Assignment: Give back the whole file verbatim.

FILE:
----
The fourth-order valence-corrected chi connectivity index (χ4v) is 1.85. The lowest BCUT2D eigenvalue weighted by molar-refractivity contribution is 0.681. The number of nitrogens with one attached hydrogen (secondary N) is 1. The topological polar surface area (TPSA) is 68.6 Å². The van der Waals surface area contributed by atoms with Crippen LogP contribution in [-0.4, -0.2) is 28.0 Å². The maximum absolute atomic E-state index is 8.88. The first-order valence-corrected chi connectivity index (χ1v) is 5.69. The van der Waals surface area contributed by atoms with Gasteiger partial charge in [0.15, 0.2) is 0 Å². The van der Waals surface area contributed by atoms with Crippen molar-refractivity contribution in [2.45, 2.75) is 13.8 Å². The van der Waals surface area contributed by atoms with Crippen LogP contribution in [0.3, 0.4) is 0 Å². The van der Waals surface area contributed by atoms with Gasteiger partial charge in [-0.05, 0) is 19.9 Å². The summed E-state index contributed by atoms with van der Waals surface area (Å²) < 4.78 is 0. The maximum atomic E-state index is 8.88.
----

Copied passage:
The fourth-order valence-corrected chi connectivity index (χ4v) is 1.85. The lowest BCUT2D eigenvalue weighted by molar-refractivity contribution is 0.681. The number of nitrogens with one attached hydrogen (secondary N) is 1. The topological polar surface area (TPSA) is 68.6 Å². The van der Waals surface area contributed by atoms with Crippen LogP contribution in [-0.4, -0.2) is 28.0 Å². The maximum absolute atomic E-state index is 8.88. The first-order valence-corrected chi connectivity index (χ1v) is 5.69. The van der Waals surface area contributed by atoms with Gasteiger partial charge in [0.15, 0.2) is 0 Å². The van der Waals surface area contributed by atoms with Crippen molar-refractivity contribution in [2.45, 2.75) is 13.8 Å². The van der Waals surface area contributed by atoms with Crippen LogP contribution in [0.3, 0.4) is 0 Å². The van der Waals surface area contributed by atoms with Gasteiger partial charge in [-0.05, 0) is 19.9 Å². The summed E-state index contributed by atoms with van der Waals surface area (Å²) < 4.78 is 0. The maximum atomic E-state index is 8.88.